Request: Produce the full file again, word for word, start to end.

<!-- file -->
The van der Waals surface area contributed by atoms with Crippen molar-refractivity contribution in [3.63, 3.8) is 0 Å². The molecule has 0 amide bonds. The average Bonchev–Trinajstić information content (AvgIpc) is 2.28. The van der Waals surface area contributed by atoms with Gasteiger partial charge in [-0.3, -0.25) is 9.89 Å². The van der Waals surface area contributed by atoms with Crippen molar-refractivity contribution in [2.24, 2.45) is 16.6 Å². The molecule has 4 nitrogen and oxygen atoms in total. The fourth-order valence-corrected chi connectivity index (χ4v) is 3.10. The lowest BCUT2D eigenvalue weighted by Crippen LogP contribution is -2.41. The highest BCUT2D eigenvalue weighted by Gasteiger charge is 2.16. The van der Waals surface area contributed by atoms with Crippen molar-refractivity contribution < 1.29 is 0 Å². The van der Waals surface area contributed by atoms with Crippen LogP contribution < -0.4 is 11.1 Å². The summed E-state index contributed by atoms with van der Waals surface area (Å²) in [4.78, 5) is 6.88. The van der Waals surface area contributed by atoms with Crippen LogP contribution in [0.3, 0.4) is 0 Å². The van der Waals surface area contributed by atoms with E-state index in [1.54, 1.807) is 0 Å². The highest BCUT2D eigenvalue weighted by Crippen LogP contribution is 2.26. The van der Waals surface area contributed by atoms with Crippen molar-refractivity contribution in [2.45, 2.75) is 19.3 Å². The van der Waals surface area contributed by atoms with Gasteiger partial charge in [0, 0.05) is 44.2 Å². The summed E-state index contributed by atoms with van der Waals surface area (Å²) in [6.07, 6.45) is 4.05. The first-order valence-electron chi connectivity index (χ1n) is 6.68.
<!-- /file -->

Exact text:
The van der Waals surface area contributed by atoms with Crippen molar-refractivity contribution in [3.63, 3.8) is 0 Å². The molecule has 0 amide bonds. The average Bonchev–Trinajstić information content (AvgIpc) is 2.28. The van der Waals surface area contributed by atoms with Gasteiger partial charge in [-0.3, -0.25) is 9.89 Å². The van der Waals surface area contributed by atoms with Crippen molar-refractivity contribution in [2.24, 2.45) is 16.6 Å². The molecule has 4 nitrogen and oxygen atoms in total. The fourth-order valence-corrected chi connectivity index (χ4v) is 3.10. The lowest BCUT2D eigenvalue weighted by Crippen LogP contribution is -2.41. The highest BCUT2D eigenvalue weighted by Gasteiger charge is 2.16. The van der Waals surface area contributed by atoms with Crippen molar-refractivity contribution < 1.29 is 0 Å². The van der Waals surface area contributed by atoms with Crippen LogP contribution < -0.4 is 11.1 Å². The summed E-state index contributed by atoms with van der Waals surface area (Å²) in [4.78, 5) is 6.88. The van der Waals surface area contributed by atoms with Crippen LogP contribution in [0.3, 0.4) is 0 Å². The van der Waals surface area contributed by atoms with E-state index in [1.54, 1.807) is 0 Å². The highest BCUT2D eigenvalue weighted by Crippen LogP contribution is 2.26. The van der Waals surface area contributed by atoms with Crippen molar-refractivity contribution in [2.45, 2.75) is 19.3 Å². The van der Waals surface area contributed by atoms with Gasteiger partial charge in [0, 0.05) is 44.2 Å². The summed E-state index contributed by atoms with van der Waals surface area (Å²) in [6.07, 6.45) is 4.05. The first-order valence-electron chi connectivity index (χ1n) is 6.68.